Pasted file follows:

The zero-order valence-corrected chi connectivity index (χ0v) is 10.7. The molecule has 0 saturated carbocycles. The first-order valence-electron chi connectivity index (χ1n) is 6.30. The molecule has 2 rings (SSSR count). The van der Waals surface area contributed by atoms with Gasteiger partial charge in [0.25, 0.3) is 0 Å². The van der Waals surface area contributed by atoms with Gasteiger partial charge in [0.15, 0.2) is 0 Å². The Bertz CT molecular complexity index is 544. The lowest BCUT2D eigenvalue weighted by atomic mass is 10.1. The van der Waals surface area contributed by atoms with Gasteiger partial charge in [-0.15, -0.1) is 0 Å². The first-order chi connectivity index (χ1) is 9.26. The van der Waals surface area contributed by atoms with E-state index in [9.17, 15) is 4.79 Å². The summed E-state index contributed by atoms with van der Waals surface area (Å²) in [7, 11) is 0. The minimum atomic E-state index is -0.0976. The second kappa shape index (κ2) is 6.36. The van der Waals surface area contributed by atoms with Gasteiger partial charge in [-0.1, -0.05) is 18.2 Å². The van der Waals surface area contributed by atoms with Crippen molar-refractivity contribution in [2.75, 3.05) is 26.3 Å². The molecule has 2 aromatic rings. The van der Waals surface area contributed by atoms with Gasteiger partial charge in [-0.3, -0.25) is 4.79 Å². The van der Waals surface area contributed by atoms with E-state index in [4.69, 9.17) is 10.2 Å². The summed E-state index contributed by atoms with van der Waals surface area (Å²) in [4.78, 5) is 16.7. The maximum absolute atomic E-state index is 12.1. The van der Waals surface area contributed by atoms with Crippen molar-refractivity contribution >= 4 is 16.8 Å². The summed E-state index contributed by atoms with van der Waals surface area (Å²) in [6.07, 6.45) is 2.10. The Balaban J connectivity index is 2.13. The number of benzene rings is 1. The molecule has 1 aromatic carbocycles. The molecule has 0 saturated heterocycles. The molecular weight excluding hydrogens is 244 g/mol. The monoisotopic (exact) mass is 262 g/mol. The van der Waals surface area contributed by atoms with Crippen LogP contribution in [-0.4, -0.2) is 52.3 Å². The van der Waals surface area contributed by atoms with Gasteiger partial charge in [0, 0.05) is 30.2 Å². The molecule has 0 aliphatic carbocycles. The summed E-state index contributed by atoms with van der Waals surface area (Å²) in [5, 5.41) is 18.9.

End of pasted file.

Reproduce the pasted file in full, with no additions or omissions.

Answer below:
The zero-order valence-corrected chi connectivity index (χ0v) is 10.7. The molecule has 0 saturated carbocycles. The first-order valence-electron chi connectivity index (χ1n) is 6.30. The molecule has 2 rings (SSSR count). The van der Waals surface area contributed by atoms with Gasteiger partial charge in [0.25, 0.3) is 0 Å². The van der Waals surface area contributed by atoms with Gasteiger partial charge in [0.15, 0.2) is 0 Å². The Bertz CT molecular complexity index is 544. The lowest BCUT2D eigenvalue weighted by atomic mass is 10.1. The van der Waals surface area contributed by atoms with Gasteiger partial charge in [-0.15, -0.1) is 0 Å². The first-order chi connectivity index (χ1) is 9.26. The van der Waals surface area contributed by atoms with E-state index in [9.17, 15) is 4.79 Å². The summed E-state index contributed by atoms with van der Waals surface area (Å²) in [7, 11) is 0. The minimum atomic E-state index is -0.0976. The second kappa shape index (κ2) is 6.36. The van der Waals surface area contributed by atoms with Gasteiger partial charge in [-0.1, -0.05) is 18.2 Å². The van der Waals surface area contributed by atoms with Crippen molar-refractivity contribution in [2.75, 3.05) is 26.3 Å². The molecule has 2 aromatic rings. The van der Waals surface area contributed by atoms with Gasteiger partial charge in [-0.3, -0.25) is 4.79 Å². The van der Waals surface area contributed by atoms with E-state index in [4.69, 9.17) is 10.2 Å². The summed E-state index contributed by atoms with van der Waals surface area (Å²) in [4.78, 5) is 16.7. The maximum absolute atomic E-state index is 12.1. The van der Waals surface area contributed by atoms with Crippen molar-refractivity contribution >= 4 is 16.8 Å². The summed E-state index contributed by atoms with van der Waals surface area (Å²) in [6.07, 6.45) is 2.10. The Balaban J connectivity index is 2.13. The number of benzene rings is 1. The molecule has 1 aromatic carbocycles. The molecule has 0 saturated heterocycles. The molecular weight excluding hydrogens is 244 g/mol. The monoisotopic (exact) mass is 262 g/mol. The van der Waals surface area contributed by atoms with Crippen LogP contribution in [-0.4, -0.2) is 52.3 Å². The van der Waals surface area contributed by atoms with Gasteiger partial charge in [0, 0.05) is 30.2 Å². The molecule has 0 aliphatic carbocycles. The summed E-state index contributed by atoms with van der Waals surface area (Å²) in [5, 5.41) is 18.9.